Ever have a customer experience shopping for bathroom tile? It’s not something you purchase lightly or soon forget. In fact, if you don’t have an interior designer, you’ll select everything alone. It’s quite a heady customer experience and it’s one many a marketer is grappling with now.
There’s a retail/online shopping conundrum these days, and you can see the bubble bursting with this news:
- Walgreens shut Beauty.com and Drugstore.com to focus on its own site.
- Macy’s is closing 100 stores.
- Wal-Mart bought Jet.com for $3 billion.
- Nordstrom and Neiman Marcus are vying for luxury shopping in Manhattan
- Home Depot is stocking less on its shelves and sinking more into its online experience
A show on NPR the other day struck my fancy, and I was dying to call in. The segment was about this customer shopping conundrum and how consumers are behaving crazy and shopping with a mixture of online, in store, and comparison shopping all for the same products. The new behavior in customer experience is making retailers around the world sit up and take notice. Enough so, that the largest of them all are shutting down sites and stores, opening new online experiences, and even trying to perfect the customer experience in certain high-density, affluent markets like Manhattan.
My Customer Experience Shopping for Tile
Redoing a bathroom is a ridiculous endeavor (especially a huge master). Shopping for tile is arduous and detailed and requires a lot of window shopping, just looking, talking to folks, testing colors, shapes, sizes, quantity, and price. There are varying levels to the customer experience and they begin with the human connection.
I had a relationship with a tile shop in my area, and although I’d not been there for three years, Jaclyn was still working there. While waiting to get on her schedule, I went browsing to that tile shop and began to look around. Assistance was offered, but I declined and instead pulled shapes and colors and styles. I took pictures and finally settled on taking some samples home.
As the tile was fitted in my bathroom, it became apparent that I was shorted the tile needed to go up the wall as wainscoting. That meant a return to the drawing board to try to match the flooring as ordering more of the same tile was out of the question for a variety of reasons.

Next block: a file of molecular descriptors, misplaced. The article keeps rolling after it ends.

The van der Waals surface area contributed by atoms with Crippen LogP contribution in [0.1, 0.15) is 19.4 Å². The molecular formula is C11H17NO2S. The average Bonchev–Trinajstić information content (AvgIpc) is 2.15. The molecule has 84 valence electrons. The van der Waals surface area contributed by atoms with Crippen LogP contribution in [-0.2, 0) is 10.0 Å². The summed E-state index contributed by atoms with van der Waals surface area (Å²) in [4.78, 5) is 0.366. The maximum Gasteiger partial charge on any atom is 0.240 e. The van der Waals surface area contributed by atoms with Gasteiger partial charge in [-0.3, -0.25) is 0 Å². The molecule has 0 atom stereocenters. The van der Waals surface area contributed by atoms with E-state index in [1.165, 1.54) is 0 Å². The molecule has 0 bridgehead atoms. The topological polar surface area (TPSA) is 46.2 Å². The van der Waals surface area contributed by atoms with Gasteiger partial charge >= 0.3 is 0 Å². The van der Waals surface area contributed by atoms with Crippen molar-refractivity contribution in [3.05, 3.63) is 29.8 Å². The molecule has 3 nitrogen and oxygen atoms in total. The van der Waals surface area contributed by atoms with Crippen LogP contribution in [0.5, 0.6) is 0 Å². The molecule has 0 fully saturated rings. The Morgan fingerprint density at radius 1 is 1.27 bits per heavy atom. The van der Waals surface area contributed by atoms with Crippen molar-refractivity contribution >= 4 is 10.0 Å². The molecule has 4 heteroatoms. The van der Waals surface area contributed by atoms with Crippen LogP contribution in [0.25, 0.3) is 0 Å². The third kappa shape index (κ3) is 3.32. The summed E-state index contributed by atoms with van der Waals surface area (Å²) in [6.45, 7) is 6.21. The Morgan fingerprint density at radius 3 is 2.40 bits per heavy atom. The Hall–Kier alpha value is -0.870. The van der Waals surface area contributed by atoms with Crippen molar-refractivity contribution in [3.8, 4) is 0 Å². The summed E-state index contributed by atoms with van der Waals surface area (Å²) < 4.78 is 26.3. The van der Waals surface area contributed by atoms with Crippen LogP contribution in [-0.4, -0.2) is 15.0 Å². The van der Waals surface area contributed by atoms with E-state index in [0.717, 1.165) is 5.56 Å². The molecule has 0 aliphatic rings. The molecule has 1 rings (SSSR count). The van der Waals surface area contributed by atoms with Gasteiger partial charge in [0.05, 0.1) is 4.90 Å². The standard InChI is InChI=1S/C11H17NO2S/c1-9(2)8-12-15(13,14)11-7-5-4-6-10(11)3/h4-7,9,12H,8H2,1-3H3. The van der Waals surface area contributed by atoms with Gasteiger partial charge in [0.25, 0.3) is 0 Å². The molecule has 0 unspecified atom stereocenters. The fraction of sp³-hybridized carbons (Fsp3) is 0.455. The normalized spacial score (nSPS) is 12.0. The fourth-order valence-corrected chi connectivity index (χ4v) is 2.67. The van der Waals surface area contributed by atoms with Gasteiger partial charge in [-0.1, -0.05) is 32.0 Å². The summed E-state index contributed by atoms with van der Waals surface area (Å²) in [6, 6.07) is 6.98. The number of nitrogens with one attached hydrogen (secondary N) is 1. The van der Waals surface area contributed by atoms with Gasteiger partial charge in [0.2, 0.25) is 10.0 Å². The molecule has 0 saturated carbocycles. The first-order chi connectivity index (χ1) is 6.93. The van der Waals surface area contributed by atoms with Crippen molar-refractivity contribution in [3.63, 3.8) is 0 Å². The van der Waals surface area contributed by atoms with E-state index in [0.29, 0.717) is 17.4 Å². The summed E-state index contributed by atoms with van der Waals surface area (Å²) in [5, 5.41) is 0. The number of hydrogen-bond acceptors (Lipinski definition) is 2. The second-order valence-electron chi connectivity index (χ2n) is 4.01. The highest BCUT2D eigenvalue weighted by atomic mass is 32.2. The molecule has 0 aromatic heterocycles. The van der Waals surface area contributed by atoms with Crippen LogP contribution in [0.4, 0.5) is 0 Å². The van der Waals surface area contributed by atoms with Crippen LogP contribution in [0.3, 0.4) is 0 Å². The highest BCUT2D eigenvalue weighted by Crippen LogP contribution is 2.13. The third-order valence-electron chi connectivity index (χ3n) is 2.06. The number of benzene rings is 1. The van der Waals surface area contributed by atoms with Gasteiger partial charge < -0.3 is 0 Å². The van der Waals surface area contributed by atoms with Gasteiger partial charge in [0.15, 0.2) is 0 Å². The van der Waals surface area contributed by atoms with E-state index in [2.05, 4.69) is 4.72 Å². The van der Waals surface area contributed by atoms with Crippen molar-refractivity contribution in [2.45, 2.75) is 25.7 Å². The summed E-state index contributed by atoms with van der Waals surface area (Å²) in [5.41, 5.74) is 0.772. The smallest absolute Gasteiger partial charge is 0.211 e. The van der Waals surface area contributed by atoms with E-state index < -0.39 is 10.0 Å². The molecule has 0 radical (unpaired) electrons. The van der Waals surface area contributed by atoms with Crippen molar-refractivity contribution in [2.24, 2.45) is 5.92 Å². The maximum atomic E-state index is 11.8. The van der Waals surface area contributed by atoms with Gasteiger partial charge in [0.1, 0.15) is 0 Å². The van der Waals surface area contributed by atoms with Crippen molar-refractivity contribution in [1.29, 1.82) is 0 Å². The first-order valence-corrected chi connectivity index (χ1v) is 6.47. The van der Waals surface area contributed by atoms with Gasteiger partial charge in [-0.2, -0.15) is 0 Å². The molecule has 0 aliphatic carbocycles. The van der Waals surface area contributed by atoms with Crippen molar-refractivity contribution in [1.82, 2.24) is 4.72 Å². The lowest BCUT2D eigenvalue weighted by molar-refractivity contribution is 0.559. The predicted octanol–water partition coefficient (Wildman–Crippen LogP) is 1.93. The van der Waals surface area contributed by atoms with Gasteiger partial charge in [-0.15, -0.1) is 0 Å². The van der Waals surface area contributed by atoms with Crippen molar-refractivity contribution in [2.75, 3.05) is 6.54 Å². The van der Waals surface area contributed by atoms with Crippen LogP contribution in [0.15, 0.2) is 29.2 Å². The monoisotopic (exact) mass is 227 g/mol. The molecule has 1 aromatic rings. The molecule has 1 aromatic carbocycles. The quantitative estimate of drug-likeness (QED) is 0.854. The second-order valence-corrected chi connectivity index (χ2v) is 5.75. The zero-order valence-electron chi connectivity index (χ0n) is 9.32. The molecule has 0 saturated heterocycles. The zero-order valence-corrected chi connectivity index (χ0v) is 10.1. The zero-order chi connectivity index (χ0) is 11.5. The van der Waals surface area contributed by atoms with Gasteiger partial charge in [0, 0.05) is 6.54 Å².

How I Bought Bathroom Tile
First step was a search on Lowes.com where I found a few items available in the store. Armed with a piece of the flooring, a swatch of the paint, and the accent tile in hand, I headed to Lowe’s. I could have selected a specialty store, but the prices are much higher.
I pulled samples from the shelves to find a suitable replacement and finally settled on something totally different. No one in the store asked to help me despite the fact they were traipsing around. Odd.
Armed with pictures and a model number, I left the store empty handed.
At home the next day, I logged into U-Promise, the college-savings shopping site for my kidlet’s 529 plan, and pulled up Lowe’s. U-Promise transferred me to Lowe’s.com where I would earn 5% for my kid’s college. I began to complete my order for the tile and then added towel racks, hooks, and a shower fan. I had the entire order issued to ‘in-store pick up’ and all the items except one are ready now.
I could have purchased in the store, but I would have had to walk all over trying to find the items I needed. By sitting at the desk, I could shop and compare without leaving home. Bonus for me is that Lowe’s is part of the U-Promise retail network, and I always look there first when I’m shopping online so I can contribute to kidlet’s future. (I’ve already earned $1,000 from buying through U-Promise over the years.)
No wonder marketers are confused about customer experience when a purchase like bathroom tile can produce 10 layers of human behavior to finally make a purchase.
Are you fully aware of how your customer purchases your product or service? Perhaps it’s time to find out! Set up a focus group or two, or, better yet, make a phone call! People always want to talk about their experiences, especially customer experience.
A Marketing Podcast You Might Like
On The Heart of Marketing podcast that John Gregory Olson and I publish together, we had this episode on Tory Sport about customer experience. We talk about how the brand, Tory Burch, decides to break with tradition and establish a brand new customer experience with its retail stories in Manhattan. Listen in, you might like it!